In an extraordinarily rare move, House Intelligence Chairman Devin Nunes (R-Calif) revealed to reporters that he had “seen intelligence reports that clearly show that the president-elect and his team” were at least monitored by American intelligence agencies “incidentally” after being caught up in communications with foreign officials.
Nunes, who said the monitoring was legal, nonetheless, wanted to immediately brief the President about what he had learned. Trump quickly responded saying that he felt somewhat vindicated about these revelations given his previous tweets accusing President Obama of wiretapping him.
But, what no one seems to be paying attention to is the fact that Nunes’ actions of disseminating this information to the public may in itself be illegal. A spokesperson for Nunes insisted to LawNewz.com that the congressman revealed no classified information and therefore did nothing wrong. But, legal experts aren’t so convinced, and one believes that he could even be prosecuted.
“I was shocked that he did it, startled, befuddled,” Bradley Moss, a national security expert and attorney told LawNewz.com. “It is virtually unheard of to have a House Intelligence chairman ever talk about these type of things.”
So where could Nunes have run afoul of the law? Here’s the part of his Wednesday press conference that you need to pay attention to (transcription via LawFareBlog.com):
Reporter: To be clear, you talk about this as being collected incidentally. But you say it had nothing to do with Russia. Are you suggesting these communications could have been collected as part of a criminal investigation, a criminal warrant?
Nunes: No. In the dozens of reports I was able to see, I was able to determine that it looks like it was legal collection, incidental collection, that made itself into intelligence reports. It has to do with FISA, and there are multiple FISA warrants that are out there, but there’s nothing criminal at all involved. (emphasis added)
As you can see from this back and forth with reporters. Nunes revealed that there were multiple Foreign Intelligence Surveillance Act warrants that he had seen or at the very least was made aware of. FISA warrants are issued in secret to allow for legal surveillance of agents of foreign power. Some experts believe Nunes, by admitting he knew of the existence of such FISA warrants, just revealed classified information.
“In my view, the existence or non-existence of a FISA warrant that the Congressman revealed during his press conferences today is in itself a classified fact,” Moss said. And it appears FBI Director James Comey might agree with this assessment.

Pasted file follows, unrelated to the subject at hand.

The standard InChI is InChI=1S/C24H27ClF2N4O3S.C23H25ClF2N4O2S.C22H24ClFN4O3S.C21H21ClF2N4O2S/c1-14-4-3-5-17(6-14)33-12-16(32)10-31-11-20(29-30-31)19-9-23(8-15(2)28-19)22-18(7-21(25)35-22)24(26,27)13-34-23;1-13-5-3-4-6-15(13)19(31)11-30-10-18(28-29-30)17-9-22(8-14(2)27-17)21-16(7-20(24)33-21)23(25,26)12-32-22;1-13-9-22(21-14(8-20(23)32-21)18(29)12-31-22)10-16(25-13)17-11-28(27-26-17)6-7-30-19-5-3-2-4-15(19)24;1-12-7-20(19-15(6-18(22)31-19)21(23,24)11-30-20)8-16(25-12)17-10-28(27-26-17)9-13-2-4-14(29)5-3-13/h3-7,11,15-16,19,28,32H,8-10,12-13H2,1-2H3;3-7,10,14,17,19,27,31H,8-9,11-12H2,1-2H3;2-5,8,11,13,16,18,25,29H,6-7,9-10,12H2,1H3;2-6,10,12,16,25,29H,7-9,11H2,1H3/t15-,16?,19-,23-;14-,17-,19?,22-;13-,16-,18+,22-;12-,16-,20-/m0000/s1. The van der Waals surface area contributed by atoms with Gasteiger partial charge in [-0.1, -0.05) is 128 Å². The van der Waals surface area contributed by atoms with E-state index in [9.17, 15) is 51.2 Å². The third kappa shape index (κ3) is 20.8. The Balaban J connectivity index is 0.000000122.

During Monday’s House Intelligence Committee, he told Senators, including Nunes, “All FISA applications reviewed by the court and collection by us pursuant to our FISA authority is classified.”
Furthermore, the Department of Justice also confirmed that revealing the existence of a FISA warrant would amount to divulging classified information. When USA Today investigative reporter Brad Heath tried to obtain information related to Trump and FISA warrants. The DOJ responded denying his request in a letter which stated: “To confirm or deny the existence of records such as those you have requested would tend to reveal properly classified information regarding whether particular surveillance techniques have or have not been used by the U.S Intelligence Committee. ” (emphasis added)
ICYMI, this is what DOJ says when you ask for FISA warrants. Can’t confirm or deny, existence is CLASSIFIED. https://t.co/FNGDdXEszw
— Bradley P. Moss, Esq (@BradMossEsq) March 22, 2017
“Considering the focus on leaks of FISA material of Republicans at Monday’s hearings, the question of whether Nunes himself has just improperly discussed classified FISA matters in public is one that deserves at least some attention,” Benjamin Wittes said in a blogpost on LawFare.
The Espionage Act (18 USC 798) prevents disclosure of classified information “concerning the communication intelligence activities of the United States or any foreign government.” If pressed, Congressman Nunes may try to bring a defense that he is protected by the Speech and Debate Clause.
“But it is unclear and disputed whether that would protect a press conference given in hallway as opposed to have made the remarks in the Hall of the house,” Moss said, though he is doubtful the current DOJ would ever go after him legally.
A spokesperson told LawNewz.com that the Congressman did nothing illegal, insisting that “he did not divulge classified information.”